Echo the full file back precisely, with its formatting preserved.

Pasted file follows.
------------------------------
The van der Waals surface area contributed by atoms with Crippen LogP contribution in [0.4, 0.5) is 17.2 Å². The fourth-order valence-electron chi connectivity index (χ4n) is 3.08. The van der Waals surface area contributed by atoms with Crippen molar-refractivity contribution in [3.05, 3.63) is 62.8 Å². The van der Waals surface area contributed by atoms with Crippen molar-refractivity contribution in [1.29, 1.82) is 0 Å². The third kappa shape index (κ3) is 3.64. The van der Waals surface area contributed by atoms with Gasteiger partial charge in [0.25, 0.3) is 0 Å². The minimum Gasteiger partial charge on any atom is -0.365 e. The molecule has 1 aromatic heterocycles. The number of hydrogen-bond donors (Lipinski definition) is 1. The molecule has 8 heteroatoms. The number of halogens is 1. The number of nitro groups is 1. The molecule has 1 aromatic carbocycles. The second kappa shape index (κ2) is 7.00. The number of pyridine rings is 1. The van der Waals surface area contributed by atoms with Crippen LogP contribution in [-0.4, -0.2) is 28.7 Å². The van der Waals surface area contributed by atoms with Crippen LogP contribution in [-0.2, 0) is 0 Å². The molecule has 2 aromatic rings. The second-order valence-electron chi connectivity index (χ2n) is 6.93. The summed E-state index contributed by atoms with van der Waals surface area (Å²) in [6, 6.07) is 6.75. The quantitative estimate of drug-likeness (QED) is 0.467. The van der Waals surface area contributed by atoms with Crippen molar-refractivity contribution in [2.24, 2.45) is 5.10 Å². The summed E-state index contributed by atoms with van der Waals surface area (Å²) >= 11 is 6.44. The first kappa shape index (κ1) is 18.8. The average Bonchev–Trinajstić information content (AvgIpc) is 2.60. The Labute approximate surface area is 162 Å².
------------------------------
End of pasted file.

The van der Waals surface area contributed by atoms with Crippen LogP contribution in [0.4, 0.5) is 17.2 Å². The fourth-order valence-electron chi connectivity index (χ4n) is 3.08. The van der Waals surface area contributed by atoms with Crippen molar-refractivity contribution in [3.05, 3.63) is 62.8 Å². The van der Waals surface area contributed by atoms with Crippen molar-refractivity contribution in [1.29, 1.82) is 0 Å². The third kappa shape index (κ3) is 3.64. The van der Waals surface area contributed by atoms with Gasteiger partial charge in [0.25, 0.3) is 0 Å². The minimum Gasteiger partial charge on any atom is -0.365 e. The molecule has 1 aromatic heterocycles. The number of hydrogen-bond donors (Lipinski definition) is 1. The molecule has 8 heteroatoms. The number of halogens is 1. The number of nitro groups is 1. The molecule has 1 aromatic carbocycles. The second kappa shape index (κ2) is 7.00. The number of pyridine rings is 1. The van der Waals surface area contributed by atoms with Crippen LogP contribution in [-0.4, -0.2) is 28.7 Å². The van der Waals surface area contributed by atoms with Crippen LogP contribution in [-0.2, 0) is 0 Å². The molecule has 2 aromatic rings. The second-order valence-electron chi connectivity index (χ2n) is 6.93. The summed E-state index contributed by atoms with van der Waals surface area (Å²) in [6, 6.07) is 6.75. The quantitative estimate of drug-likeness (QED) is 0.467. The van der Waals surface area contributed by atoms with Crippen molar-refractivity contribution in [2.24, 2.45) is 5.10 Å². The summed E-state index contributed by atoms with van der Waals surface area (Å²) >= 11 is 6.44. The first kappa shape index (κ1) is 18.8. The average Bonchev–Trinajstić information content (AvgIpc) is 2.60. The Labute approximate surface area is 162 Å².